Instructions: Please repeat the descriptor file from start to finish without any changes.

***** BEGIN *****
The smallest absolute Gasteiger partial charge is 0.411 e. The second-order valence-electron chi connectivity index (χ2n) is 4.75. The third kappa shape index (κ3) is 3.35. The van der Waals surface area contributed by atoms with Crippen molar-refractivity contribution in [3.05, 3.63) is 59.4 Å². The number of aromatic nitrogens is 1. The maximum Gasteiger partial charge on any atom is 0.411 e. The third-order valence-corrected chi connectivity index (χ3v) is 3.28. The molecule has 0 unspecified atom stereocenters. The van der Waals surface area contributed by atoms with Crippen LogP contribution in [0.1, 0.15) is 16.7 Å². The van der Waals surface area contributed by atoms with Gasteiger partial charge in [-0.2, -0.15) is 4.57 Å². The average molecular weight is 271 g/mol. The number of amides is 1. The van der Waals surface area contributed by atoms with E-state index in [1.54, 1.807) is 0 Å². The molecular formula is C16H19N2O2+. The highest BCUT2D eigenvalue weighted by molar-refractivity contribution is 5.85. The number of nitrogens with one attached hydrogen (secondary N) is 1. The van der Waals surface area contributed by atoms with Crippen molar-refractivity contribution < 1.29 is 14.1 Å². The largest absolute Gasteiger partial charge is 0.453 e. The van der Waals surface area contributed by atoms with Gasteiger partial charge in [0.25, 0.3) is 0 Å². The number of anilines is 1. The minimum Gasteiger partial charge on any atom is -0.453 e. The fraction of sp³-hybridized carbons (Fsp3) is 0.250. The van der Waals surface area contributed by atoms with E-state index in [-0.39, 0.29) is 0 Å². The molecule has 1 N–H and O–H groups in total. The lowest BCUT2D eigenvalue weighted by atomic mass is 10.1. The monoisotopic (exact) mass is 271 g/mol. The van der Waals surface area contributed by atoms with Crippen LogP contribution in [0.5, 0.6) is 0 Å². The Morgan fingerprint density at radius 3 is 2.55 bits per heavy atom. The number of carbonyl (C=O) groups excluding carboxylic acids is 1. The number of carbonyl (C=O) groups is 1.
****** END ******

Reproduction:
The smallest absolute Gasteiger partial charge is 0.411 e. The second-order valence-electron chi connectivity index (χ2n) is 4.75. The third kappa shape index (κ3) is 3.35. The van der Waals surface area contributed by atoms with Crippen molar-refractivity contribution in [3.05, 3.63) is 59.4 Å². The number of aromatic nitrogens is 1. The maximum Gasteiger partial charge on any atom is 0.411 e. The third-order valence-corrected chi connectivity index (χ3v) is 3.28. The molecule has 0 unspecified atom stereocenters. The van der Waals surface area contributed by atoms with Crippen LogP contribution in [0.1, 0.15) is 16.7 Å². The van der Waals surface area contributed by atoms with Gasteiger partial charge in [-0.2, -0.15) is 4.57 Å². The average molecular weight is 271 g/mol. The number of amides is 1. The van der Waals surface area contributed by atoms with E-state index in [1.54, 1.807) is 0 Å². The molecular formula is C16H19N2O2+. The highest BCUT2D eigenvalue weighted by molar-refractivity contribution is 5.85. The number of nitrogens with one attached hydrogen (secondary N) is 1. The van der Waals surface area contributed by atoms with Crippen molar-refractivity contribution < 1.29 is 14.1 Å². The largest absolute Gasteiger partial charge is 0.453 e. The van der Waals surface area contributed by atoms with Gasteiger partial charge in [0.25, 0.3) is 0 Å². The number of anilines is 1. The minimum Gasteiger partial charge on any atom is -0.453 e. The fraction of sp³-hybridized carbons (Fsp3) is 0.250. The van der Waals surface area contributed by atoms with E-state index in [-0.39, 0.29) is 0 Å². The molecule has 1 N–H and O–H groups in total. The lowest BCUT2D eigenvalue weighted by atomic mass is 10.1. The monoisotopic (exact) mass is 271 g/mol. The van der Waals surface area contributed by atoms with Crippen LogP contribution in [0.5, 0.6) is 0 Å². The Morgan fingerprint density at radius 3 is 2.55 bits per heavy atom. The number of carbonyl (C=O) groups excluding carboxylic acids is 1. The number of carbonyl (C=O) groups is 1.